Teen rescued from Turkey quake rubble, as government eyes lax building construction
A teen was pulled from the Turkish quake rubble early Friday morning. Meanwhile, concerns are rising over subpar building construction, which contributed to the quake's toll and is ongoing.
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But thousands of building permits were issued during the second half of 2010, before new quality control legislation came into effect, reports Turkish newspaper Today's Zaman, meaning that subpar construction may still continue for awhile unless the government intervenes.Skip to next paragraph
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The new legislation was delayed for enforcement until 2011, Today's Zaman reports, citing industry experts who said government determination "is not enough because homeowners and building contractors try to cut costs by economizing on the quality of materials and avoiding inspections on building standards whenever possible."
Because many people, even those without previous plans to build, put in applications ahead of the new legislation in order to avoid having to meet the newer, higher standards, in the last six months of 2010, the number of building permits approved "was equivalent to the average for three to four years [combined]," according to the newspaper.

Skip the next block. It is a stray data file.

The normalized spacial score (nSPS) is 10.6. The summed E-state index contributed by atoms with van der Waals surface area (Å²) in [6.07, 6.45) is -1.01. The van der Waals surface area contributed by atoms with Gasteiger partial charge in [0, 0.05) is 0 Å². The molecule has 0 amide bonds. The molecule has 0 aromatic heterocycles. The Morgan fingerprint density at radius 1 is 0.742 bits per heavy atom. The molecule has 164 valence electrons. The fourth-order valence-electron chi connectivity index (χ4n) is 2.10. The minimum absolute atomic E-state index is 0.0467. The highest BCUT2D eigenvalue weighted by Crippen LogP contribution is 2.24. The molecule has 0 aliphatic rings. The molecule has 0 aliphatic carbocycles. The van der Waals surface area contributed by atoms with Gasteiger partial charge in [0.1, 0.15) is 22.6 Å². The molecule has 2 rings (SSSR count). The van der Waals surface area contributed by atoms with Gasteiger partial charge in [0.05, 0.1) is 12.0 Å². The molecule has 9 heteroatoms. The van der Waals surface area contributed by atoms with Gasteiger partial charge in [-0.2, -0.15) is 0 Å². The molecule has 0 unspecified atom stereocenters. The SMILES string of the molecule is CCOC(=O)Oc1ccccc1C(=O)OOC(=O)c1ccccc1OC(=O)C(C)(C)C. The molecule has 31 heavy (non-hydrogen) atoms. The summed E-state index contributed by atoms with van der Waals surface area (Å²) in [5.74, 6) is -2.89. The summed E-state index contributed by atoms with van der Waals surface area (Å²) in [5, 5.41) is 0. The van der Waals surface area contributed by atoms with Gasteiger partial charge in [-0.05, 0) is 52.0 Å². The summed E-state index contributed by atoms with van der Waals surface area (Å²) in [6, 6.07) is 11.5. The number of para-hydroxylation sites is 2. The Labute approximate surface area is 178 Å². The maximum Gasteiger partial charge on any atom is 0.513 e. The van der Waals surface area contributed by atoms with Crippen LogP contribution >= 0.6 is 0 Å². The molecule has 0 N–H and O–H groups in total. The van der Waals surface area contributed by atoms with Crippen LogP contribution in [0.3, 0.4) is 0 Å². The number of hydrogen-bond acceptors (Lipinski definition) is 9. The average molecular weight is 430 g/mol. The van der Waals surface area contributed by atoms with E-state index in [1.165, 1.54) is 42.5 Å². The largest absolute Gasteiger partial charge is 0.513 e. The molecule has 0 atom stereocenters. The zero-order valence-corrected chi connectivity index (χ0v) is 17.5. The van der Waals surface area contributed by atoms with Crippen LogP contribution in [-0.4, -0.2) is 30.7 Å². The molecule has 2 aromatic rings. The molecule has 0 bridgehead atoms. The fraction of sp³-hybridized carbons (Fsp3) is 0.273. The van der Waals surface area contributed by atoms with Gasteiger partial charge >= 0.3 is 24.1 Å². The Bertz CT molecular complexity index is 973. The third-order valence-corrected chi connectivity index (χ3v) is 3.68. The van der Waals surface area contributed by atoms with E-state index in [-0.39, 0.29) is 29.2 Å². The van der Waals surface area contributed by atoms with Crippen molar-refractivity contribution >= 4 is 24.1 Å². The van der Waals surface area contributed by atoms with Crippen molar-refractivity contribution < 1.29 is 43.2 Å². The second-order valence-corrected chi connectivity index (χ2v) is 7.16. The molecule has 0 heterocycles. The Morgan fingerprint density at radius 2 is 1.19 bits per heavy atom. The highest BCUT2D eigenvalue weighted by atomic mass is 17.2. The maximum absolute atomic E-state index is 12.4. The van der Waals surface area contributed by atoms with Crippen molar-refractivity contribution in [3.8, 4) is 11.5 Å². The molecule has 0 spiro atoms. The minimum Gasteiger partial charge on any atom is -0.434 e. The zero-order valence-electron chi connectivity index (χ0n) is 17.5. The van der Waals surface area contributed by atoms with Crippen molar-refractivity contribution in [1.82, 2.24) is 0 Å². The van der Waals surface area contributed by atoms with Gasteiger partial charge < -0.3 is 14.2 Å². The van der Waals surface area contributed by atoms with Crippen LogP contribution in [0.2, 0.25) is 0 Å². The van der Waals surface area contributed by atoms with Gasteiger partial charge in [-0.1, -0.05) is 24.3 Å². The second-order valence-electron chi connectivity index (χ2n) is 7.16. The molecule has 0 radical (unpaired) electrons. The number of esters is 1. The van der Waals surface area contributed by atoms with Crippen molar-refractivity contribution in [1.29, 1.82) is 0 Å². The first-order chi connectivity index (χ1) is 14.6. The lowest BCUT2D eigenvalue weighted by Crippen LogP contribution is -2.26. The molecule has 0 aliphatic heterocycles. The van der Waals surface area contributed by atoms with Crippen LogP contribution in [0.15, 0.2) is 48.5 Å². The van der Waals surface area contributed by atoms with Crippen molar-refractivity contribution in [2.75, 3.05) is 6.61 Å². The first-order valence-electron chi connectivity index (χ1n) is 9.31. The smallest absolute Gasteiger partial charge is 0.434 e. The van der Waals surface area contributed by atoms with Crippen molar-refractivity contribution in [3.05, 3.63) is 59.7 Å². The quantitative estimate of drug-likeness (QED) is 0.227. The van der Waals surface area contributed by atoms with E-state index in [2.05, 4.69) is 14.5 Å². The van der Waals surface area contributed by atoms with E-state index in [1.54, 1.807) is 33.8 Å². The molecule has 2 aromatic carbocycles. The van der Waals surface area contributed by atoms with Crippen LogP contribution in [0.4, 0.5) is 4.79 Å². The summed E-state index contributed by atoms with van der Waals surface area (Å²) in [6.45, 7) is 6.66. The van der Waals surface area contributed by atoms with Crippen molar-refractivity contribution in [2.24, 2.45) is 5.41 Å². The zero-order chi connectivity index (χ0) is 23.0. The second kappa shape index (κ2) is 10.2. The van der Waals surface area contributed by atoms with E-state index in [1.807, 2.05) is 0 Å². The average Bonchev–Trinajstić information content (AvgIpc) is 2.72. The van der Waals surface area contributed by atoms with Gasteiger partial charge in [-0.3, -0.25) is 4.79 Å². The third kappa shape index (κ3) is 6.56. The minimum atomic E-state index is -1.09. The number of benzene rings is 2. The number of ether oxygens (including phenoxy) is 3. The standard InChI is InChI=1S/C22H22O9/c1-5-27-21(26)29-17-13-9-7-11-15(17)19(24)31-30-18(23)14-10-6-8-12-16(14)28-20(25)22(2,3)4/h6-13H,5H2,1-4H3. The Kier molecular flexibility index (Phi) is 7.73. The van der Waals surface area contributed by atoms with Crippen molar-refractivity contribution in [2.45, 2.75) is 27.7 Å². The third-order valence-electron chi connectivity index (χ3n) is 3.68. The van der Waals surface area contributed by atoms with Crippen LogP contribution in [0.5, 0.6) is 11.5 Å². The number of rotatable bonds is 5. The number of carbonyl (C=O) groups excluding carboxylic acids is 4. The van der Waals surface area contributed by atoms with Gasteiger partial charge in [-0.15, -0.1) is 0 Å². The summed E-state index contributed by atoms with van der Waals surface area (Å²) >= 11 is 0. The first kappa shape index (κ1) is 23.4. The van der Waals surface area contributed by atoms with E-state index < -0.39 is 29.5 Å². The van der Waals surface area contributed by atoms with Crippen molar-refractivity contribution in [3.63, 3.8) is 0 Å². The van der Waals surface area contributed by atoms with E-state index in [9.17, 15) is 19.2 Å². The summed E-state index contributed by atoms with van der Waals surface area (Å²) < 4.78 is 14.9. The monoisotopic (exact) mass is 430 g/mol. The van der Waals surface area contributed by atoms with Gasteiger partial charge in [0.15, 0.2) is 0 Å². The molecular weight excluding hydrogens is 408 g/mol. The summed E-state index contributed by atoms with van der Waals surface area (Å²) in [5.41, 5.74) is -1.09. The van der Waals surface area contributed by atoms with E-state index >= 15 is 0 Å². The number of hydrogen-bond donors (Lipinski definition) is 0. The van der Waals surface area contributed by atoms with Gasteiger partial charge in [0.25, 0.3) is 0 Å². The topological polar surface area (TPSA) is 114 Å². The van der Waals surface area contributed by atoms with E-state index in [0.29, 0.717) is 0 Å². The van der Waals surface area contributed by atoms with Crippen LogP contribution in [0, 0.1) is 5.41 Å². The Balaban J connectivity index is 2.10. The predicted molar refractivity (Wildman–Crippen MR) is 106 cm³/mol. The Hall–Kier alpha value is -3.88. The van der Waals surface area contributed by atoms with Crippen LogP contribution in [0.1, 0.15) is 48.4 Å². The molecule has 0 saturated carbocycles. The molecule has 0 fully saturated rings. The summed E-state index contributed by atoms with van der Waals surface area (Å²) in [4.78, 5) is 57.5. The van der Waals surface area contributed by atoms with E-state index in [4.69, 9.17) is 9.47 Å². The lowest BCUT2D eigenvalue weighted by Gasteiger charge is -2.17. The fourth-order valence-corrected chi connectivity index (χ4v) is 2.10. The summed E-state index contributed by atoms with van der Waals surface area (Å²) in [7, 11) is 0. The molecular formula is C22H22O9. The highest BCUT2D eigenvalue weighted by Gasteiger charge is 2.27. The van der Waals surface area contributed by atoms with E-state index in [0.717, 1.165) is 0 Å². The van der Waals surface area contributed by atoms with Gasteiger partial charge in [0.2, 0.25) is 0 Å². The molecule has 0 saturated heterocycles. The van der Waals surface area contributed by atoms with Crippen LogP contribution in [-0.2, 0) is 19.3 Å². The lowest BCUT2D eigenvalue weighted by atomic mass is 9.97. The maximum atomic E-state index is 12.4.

Turkey originally rejected outside help for earthquake victims, but by the end of the week more than a dozen nations were allowed to contribute. Among them was neighboring Iran, which shares the earthquake zone along Turkey's eastern border.
IN PICTURES: Turkey's 7.2-magnitude earthquake
Iranian media reported that the Iranian Red Crescent had set up a first camp "only hours" after the earthquake hit, with supplies sent from the northwestern Iranian city of Khoy. Iranian officials said 465 tents were being set up this week in a second camp.
Israel also sent aid to its former ally. Relations have been strained since Israel's incursion into Gaza in late 2008, but particularly since the Mavi Marmara incident in May 2010, when Israeli commandos seized control of a Turkish aid ship trying to break the blockade on Gaza, killing eight Turkish activists and a dual US-Turkish citizen.
Turkey says the countries' ties will not be mended until Israel apologizes, which the Israeli government of Benjamin Netanyahu so far refuses to do.
"We have no prejudice against any country, but just because Israel is helping us does not mean that we will give up our principled decision against the country," said Turkish Foreign Minister Ahmet Davutoglu.